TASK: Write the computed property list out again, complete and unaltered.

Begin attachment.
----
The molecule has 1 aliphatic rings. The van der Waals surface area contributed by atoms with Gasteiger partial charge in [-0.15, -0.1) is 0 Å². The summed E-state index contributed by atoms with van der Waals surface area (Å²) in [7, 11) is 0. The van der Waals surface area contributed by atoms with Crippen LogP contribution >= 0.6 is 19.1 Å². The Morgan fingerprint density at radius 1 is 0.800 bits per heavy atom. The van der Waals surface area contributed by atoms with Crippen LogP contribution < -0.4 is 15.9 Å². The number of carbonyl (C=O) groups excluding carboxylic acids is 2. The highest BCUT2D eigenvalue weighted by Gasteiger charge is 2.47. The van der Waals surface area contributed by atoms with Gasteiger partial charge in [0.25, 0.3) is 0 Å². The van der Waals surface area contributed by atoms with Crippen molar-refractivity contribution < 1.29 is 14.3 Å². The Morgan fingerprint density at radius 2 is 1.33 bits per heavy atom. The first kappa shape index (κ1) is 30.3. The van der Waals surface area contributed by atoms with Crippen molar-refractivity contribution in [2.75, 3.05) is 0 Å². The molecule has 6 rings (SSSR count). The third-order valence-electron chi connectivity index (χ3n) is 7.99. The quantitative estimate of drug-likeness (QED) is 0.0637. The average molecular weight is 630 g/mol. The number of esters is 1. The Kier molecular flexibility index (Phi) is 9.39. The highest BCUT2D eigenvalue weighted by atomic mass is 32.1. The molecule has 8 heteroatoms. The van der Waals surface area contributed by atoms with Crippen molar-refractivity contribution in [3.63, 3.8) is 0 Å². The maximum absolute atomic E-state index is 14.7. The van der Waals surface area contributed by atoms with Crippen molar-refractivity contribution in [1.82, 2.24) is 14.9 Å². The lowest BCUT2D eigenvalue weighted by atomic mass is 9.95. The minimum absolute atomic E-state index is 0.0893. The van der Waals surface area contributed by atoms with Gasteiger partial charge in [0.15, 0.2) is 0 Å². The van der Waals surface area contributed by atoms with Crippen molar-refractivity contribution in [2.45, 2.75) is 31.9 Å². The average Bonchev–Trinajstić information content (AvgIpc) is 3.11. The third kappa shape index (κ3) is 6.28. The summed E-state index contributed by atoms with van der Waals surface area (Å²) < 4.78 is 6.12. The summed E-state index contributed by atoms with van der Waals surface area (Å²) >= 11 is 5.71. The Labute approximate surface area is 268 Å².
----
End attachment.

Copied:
The molecule has 1 aliphatic rings. The van der Waals surface area contributed by atoms with Gasteiger partial charge in [-0.15, -0.1) is 0 Å². The summed E-state index contributed by atoms with van der Waals surface area (Å²) in [7, 11) is 0. The van der Waals surface area contributed by atoms with Crippen LogP contribution >= 0.6 is 19.1 Å². The Morgan fingerprint density at radius 1 is 0.800 bits per heavy atom. The van der Waals surface area contributed by atoms with Crippen LogP contribution < -0.4 is 15.9 Å². The number of carbonyl (C=O) groups excluding carboxylic acids is 2. The highest BCUT2D eigenvalue weighted by Gasteiger charge is 2.47. The van der Waals surface area contributed by atoms with Gasteiger partial charge in [0.25, 0.3) is 0 Å². The van der Waals surface area contributed by atoms with Crippen molar-refractivity contribution < 1.29 is 14.3 Å². The Morgan fingerprint density at radius 2 is 1.33 bits per heavy atom. The first kappa shape index (κ1) is 30.3. The van der Waals surface area contributed by atoms with Crippen molar-refractivity contribution in [2.75, 3.05) is 0 Å². The molecule has 6 rings (SSSR count). The third-order valence-electron chi connectivity index (χ3n) is 7.99. The quantitative estimate of drug-likeness (QED) is 0.0637. The average molecular weight is 630 g/mol. The number of esters is 1. The Kier molecular flexibility index (Phi) is 9.39. The highest BCUT2D eigenvalue weighted by atomic mass is 32.1. The molecule has 8 heteroatoms. The van der Waals surface area contributed by atoms with Crippen molar-refractivity contribution in [3.63, 3.8) is 0 Å². The maximum absolute atomic E-state index is 14.7. The van der Waals surface area contributed by atoms with Crippen molar-refractivity contribution in [1.82, 2.24) is 14.9 Å². The lowest BCUT2D eigenvalue weighted by atomic mass is 9.95. The minimum absolute atomic E-state index is 0.0893. The van der Waals surface area contributed by atoms with Gasteiger partial charge in [0.15, 0.2) is 0 Å². The van der Waals surface area contributed by atoms with Crippen molar-refractivity contribution in [2.45, 2.75) is 31.9 Å². The average Bonchev–Trinajstić information content (AvgIpc) is 3.11. The third kappa shape index (κ3) is 6.28. The summed E-state index contributed by atoms with van der Waals surface area (Å²) < 4.78 is 6.12. The summed E-state index contributed by atoms with van der Waals surface area (Å²) >= 11 is 5.71. The Labute approximate surface area is 268 Å².